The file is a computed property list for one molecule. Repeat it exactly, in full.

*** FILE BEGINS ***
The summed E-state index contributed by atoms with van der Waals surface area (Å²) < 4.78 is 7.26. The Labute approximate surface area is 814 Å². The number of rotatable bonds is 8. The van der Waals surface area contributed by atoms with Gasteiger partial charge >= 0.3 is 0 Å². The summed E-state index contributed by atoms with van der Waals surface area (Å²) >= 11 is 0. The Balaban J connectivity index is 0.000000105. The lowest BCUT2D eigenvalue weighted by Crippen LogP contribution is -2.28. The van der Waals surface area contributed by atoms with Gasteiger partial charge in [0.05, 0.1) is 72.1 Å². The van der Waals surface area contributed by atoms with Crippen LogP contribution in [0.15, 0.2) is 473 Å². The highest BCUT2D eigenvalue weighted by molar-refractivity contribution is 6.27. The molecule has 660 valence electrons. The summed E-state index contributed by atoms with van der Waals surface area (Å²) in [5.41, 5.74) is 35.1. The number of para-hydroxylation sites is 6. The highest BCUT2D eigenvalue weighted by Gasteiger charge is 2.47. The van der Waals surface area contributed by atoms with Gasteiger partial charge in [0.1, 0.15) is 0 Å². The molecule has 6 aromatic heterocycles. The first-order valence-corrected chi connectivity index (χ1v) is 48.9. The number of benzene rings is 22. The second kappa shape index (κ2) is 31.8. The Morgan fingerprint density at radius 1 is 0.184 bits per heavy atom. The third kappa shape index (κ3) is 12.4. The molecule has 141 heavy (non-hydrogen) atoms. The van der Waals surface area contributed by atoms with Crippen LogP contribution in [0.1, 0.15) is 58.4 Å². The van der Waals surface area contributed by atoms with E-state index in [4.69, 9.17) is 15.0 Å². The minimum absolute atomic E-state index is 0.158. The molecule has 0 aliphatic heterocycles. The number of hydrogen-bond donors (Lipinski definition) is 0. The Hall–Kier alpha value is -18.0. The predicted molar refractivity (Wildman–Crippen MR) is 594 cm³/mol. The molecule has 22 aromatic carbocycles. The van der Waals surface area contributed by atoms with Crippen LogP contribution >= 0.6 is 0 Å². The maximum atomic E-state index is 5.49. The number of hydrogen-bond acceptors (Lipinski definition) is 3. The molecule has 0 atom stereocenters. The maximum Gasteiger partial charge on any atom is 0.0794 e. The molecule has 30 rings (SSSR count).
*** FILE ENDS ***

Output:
The summed E-state index contributed by atoms with van der Waals surface area (Å²) < 4.78 is 7.26. The Labute approximate surface area is 814 Å². The number of rotatable bonds is 8. The van der Waals surface area contributed by atoms with Gasteiger partial charge >= 0.3 is 0 Å². The summed E-state index contributed by atoms with van der Waals surface area (Å²) >= 11 is 0. The Balaban J connectivity index is 0.000000105. The lowest BCUT2D eigenvalue weighted by Crippen LogP contribution is -2.28. The van der Waals surface area contributed by atoms with Gasteiger partial charge in [0.05, 0.1) is 72.1 Å². The van der Waals surface area contributed by atoms with Crippen LogP contribution in [0.15, 0.2) is 473 Å². The highest BCUT2D eigenvalue weighted by molar-refractivity contribution is 6.27. The molecule has 660 valence electrons. The summed E-state index contributed by atoms with van der Waals surface area (Å²) in [5.41, 5.74) is 35.1. The number of para-hydroxylation sites is 6. The highest BCUT2D eigenvalue weighted by Gasteiger charge is 2.47. The van der Waals surface area contributed by atoms with Gasteiger partial charge in [0.1, 0.15) is 0 Å². The molecule has 6 aromatic heterocycles. The first-order valence-corrected chi connectivity index (χ1v) is 48.9. The number of benzene rings is 22. The second kappa shape index (κ2) is 31.8. The Morgan fingerprint density at radius 1 is 0.184 bits per heavy atom. The third kappa shape index (κ3) is 12.4. The molecule has 141 heavy (non-hydrogen) atoms. The van der Waals surface area contributed by atoms with Crippen LogP contribution in [0.1, 0.15) is 58.4 Å². The van der Waals surface area contributed by atoms with E-state index in [4.69, 9.17) is 15.0 Å². The minimum absolute atomic E-state index is 0.158. The molecule has 0 aliphatic heterocycles. The number of hydrogen-bond donors (Lipinski definition) is 0. The Hall–Kier alpha value is -18.0. The predicted molar refractivity (Wildman–Crippen MR) is 594 cm³/mol. The molecule has 22 aromatic carbocycles. The van der Waals surface area contributed by atoms with Crippen LogP contribution >= 0.6 is 0 Å². The maximum atomic E-state index is 5.49. The number of hydrogen-bond acceptors (Lipinski definition) is 3. The molecule has 0 atom stereocenters. The maximum Gasteiger partial charge on any atom is 0.0794 e. The molecule has 30 rings (SSSR count).